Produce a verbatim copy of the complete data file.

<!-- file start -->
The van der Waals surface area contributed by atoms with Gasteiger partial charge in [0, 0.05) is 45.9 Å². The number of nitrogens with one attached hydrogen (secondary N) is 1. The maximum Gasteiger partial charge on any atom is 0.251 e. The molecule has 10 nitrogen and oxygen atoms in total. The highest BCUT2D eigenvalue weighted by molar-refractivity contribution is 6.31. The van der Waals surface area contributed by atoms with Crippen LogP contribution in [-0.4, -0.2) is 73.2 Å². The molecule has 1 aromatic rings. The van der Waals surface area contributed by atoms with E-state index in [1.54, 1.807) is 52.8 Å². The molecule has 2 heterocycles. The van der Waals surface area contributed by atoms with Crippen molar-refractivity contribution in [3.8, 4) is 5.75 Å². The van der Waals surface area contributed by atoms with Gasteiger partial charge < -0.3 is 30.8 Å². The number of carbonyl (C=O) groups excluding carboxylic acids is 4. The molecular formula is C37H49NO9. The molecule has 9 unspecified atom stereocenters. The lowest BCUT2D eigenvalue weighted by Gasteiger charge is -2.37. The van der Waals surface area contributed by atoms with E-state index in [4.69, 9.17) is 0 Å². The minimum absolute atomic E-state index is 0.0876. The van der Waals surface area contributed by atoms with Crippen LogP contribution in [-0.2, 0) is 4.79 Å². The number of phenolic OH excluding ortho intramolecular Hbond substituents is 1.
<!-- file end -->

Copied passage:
The van der Waals surface area contributed by atoms with Gasteiger partial charge in [0, 0.05) is 45.9 Å². The number of nitrogens with one attached hydrogen (secondary N) is 1. The maximum Gasteiger partial charge on any atom is 0.251 e. The molecule has 10 nitrogen and oxygen atoms in total. The highest BCUT2D eigenvalue weighted by molar-refractivity contribution is 6.31. The van der Waals surface area contributed by atoms with Crippen LogP contribution in [-0.4, -0.2) is 73.2 Å². The molecule has 1 aromatic rings. The van der Waals surface area contributed by atoms with E-state index in [1.54, 1.807) is 52.8 Å². The molecule has 2 heterocycles. The van der Waals surface area contributed by atoms with Crippen molar-refractivity contribution in [3.8, 4) is 5.75 Å². The van der Waals surface area contributed by atoms with Gasteiger partial charge < -0.3 is 30.8 Å². The number of carbonyl (C=O) groups excluding carboxylic acids is 4. The molecular formula is C37H49NO9. The molecule has 9 unspecified atom stereocenters. The lowest BCUT2D eigenvalue weighted by Gasteiger charge is -2.37. The van der Waals surface area contributed by atoms with E-state index in [4.69, 9.17) is 0 Å². The minimum absolute atomic E-state index is 0.0876. The van der Waals surface area contributed by atoms with Crippen LogP contribution in [-0.2, 0) is 4.79 Å². The number of phenolic OH excluding ortho intramolecular Hbond substituents is 1.